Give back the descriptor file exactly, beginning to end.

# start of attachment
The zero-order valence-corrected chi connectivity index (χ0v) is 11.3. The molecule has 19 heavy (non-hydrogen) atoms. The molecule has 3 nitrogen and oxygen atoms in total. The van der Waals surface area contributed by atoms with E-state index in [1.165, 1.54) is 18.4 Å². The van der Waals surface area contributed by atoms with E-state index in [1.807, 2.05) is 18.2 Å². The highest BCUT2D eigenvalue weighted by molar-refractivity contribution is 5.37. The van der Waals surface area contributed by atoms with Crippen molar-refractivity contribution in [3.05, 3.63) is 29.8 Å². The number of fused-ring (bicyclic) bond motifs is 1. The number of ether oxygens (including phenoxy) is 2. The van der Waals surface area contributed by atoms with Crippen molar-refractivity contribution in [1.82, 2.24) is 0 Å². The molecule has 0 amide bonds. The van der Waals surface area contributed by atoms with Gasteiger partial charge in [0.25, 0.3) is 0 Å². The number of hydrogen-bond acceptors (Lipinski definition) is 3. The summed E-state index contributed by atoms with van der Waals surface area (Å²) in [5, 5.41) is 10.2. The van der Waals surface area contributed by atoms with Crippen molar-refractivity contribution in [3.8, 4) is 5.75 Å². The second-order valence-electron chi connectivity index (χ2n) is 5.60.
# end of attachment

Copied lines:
The zero-order valence-corrected chi connectivity index (χ0v) is 11.3. The molecule has 19 heavy (non-hydrogen) atoms. The molecule has 3 nitrogen and oxygen atoms in total. The van der Waals surface area contributed by atoms with E-state index in [1.165, 1.54) is 18.4 Å². The van der Waals surface area contributed by atoms with E-state index in [1.807, 2.05) is 18.2 Å². The highest BCUT2D eigenvalue weighted by molar-refractivity contribution is 5.37. The van der Waals surface area contributed by atoms with Crippen molar-refractivity contribution in [3.05, 3.63) is 29.8 Å². The number of fused-ring (bicyclic) bond motifs is 1. The number of ether oxygens (including phenoxy) is 2. The van der Waals surface area contributed by atoms with Crippen molar-refractivity contribution in [1.82, 2.24) is 0 Å². The molecule has 0 amide bonds. The van der Waals surface area contributed by atoms with Gasteiger partial charge in [0.25, 0.3) is 0 Å². The number of hydrogen-bond acceptors (Lipinski definition) is 3. The summed E-state index contributed by atoms with van der Waals surface area (Å²) in [5, 5.41) is 10.2. The van der Waals surface area contributed by atoms with Crippen molar-refractivity contribution in [3.8, 4) is 5.75 Å². The second-order valence-electron chi connectivity index (χ2n) is 5.60.